21945, RE: how 'bout this|
Posted by janey, Thu Aug-17-00 08:43 AM
>>"experiential" is broad. example: my friend goes on a trip then tells me about it. my experience. what i hear and that's the info i process. so, one doesn't necessarily have to "experience" first hand. this is where teaching and learning enter the equation.
I agree, but I'm talking about "direct experience." In this case, your direct experience is the experience of hearing your friend tell about it.
>>for an individual: whatever the storage and retrieval mechanism used for categorization of experience (i don't have a name for it per se).
Is this pre-intellectual, non-conscious awareness? Can we call this "judgement"?
You know that stuff that I spout about judgement arising without our willing it to arise and the point being what you do with the judgement, rather than whether or not you should make a judgement in the first place?
Does that work with your model?
>>where do thoughts come from? hmmm. let me try. What you "think" about a thing comes from how it relates to other past experiences coupled with your new mental and physcal reaction to said event/stimuli? this new "thought" gets classified mentally (i dunno how) to be used the next time it's needed by the storage retrieval system.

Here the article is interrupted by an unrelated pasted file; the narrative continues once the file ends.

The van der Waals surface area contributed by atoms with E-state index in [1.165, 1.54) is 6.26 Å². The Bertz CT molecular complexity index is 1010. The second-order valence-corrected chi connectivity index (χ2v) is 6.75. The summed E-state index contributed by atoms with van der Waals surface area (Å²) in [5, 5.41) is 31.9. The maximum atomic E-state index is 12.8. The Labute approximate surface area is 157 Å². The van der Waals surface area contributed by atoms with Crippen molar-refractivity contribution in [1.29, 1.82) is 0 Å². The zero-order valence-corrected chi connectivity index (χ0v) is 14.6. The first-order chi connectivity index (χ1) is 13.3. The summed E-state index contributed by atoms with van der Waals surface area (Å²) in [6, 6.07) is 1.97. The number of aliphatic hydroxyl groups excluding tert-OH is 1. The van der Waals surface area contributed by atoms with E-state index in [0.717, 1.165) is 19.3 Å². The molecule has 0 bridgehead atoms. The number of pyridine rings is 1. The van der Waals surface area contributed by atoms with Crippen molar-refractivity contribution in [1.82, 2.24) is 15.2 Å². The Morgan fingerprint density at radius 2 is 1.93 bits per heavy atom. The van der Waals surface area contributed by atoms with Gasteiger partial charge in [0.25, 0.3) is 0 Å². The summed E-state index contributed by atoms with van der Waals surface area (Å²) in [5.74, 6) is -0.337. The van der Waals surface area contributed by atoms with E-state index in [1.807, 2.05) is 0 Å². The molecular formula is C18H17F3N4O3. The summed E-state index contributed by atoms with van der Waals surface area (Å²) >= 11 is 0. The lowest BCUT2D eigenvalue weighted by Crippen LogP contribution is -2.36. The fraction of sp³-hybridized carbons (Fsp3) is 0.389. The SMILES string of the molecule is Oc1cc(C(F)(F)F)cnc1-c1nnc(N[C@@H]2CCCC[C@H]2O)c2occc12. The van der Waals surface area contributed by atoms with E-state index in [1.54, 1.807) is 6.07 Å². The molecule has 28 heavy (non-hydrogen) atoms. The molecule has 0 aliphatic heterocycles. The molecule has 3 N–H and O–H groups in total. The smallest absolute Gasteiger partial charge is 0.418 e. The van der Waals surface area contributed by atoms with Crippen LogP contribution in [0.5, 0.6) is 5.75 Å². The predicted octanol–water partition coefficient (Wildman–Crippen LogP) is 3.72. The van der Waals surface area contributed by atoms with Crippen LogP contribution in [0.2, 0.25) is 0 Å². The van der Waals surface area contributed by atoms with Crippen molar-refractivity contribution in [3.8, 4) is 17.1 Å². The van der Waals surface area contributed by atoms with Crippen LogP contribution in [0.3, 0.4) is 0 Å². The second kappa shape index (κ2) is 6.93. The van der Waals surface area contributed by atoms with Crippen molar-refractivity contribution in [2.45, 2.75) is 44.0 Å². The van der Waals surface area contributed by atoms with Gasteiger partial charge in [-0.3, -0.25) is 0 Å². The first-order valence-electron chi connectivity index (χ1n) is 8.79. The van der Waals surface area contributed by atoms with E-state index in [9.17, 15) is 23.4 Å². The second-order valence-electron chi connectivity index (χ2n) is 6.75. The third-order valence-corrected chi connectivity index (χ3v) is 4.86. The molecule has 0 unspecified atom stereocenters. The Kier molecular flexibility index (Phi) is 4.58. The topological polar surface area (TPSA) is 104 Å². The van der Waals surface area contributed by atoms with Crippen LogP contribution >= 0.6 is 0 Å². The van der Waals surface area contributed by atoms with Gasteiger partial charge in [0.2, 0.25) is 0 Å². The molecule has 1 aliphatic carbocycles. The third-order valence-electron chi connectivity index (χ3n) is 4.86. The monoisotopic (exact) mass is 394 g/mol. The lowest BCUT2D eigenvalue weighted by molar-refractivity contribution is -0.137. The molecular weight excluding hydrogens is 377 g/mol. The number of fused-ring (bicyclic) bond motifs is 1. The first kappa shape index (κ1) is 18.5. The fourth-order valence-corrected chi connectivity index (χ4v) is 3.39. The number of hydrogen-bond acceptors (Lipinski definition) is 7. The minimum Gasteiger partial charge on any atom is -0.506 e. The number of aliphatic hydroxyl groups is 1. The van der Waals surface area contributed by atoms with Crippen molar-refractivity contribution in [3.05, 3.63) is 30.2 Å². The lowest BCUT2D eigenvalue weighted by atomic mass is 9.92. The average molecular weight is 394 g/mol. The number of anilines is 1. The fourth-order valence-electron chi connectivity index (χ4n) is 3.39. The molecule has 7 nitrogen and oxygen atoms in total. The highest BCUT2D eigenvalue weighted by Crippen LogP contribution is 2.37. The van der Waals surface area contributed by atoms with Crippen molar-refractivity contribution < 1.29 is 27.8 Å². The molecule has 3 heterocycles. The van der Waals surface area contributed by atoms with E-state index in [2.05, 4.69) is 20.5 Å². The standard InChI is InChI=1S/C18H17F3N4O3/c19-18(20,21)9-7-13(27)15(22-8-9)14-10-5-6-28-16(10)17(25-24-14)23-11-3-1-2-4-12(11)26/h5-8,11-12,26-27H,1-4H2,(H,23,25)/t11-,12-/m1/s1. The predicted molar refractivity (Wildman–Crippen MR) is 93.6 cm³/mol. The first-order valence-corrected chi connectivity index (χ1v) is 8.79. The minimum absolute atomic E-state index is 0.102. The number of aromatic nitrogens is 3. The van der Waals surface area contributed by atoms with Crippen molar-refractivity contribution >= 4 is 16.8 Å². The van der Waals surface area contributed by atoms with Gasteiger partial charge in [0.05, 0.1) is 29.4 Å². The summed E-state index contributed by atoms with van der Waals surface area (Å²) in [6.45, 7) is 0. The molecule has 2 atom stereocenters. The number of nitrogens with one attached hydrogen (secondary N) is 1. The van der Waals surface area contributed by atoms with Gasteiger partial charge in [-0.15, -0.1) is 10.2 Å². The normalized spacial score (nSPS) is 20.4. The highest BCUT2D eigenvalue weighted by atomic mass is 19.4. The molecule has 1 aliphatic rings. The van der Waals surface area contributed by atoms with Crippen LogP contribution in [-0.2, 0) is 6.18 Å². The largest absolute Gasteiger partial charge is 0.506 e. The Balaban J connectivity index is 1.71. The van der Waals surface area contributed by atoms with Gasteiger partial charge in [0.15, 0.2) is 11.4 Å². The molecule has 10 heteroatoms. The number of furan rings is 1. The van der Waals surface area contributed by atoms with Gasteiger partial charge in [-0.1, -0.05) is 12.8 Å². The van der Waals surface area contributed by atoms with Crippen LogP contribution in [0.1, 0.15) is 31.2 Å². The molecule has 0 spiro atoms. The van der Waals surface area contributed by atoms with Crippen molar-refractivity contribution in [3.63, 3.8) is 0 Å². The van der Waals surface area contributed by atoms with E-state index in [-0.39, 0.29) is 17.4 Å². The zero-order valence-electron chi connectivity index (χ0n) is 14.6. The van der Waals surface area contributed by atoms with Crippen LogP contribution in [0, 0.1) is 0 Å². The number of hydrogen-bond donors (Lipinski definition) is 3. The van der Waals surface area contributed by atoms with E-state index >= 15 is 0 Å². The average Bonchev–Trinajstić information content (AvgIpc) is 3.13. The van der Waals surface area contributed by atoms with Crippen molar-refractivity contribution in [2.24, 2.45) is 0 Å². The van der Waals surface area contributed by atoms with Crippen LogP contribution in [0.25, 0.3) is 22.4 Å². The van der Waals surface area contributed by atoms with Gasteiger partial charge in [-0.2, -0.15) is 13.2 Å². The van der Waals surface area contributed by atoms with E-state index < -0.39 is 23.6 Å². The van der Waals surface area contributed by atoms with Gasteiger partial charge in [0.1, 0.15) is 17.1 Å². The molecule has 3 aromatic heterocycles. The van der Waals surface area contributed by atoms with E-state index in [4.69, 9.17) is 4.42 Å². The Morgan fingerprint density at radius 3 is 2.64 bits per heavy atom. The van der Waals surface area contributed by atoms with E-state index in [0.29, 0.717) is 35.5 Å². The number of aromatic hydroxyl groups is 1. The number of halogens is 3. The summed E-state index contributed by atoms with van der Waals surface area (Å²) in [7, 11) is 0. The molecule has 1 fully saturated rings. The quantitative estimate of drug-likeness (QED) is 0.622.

sounds good i guess.
That works for me -- I think it explains intellectual analysis. But are thought and analysis exactly equivalent? I think the key phrase is "this new 'thought'" -- what generates the new thought? It's analyzed by the pre-existing thoughts. Do the pre-existing thoughts generate new thoughts?
>two thoughts on this:
>one, we can take the unknown
>and label them as the
>"soul" or whatever
Which might be helpful in some instances, if we think that whatever "it" is, is bigger than us (like we're a subset of "it") so we can't see it well enough to define it?
>we define what it IS before
>we describe what it DOES.
>meaning, let's analyze that variable
>THEN introduce it to the
>perviously discussed equation.
Hmmm. I might get stuck here. It doesn't exist in the sensory world, right? so I can't describe what it is by saying "It's purple" and "It smells like roses." And I'm not sure that I can define what it IS without recourse to sensory data or effect (what it does). What are your thoughts?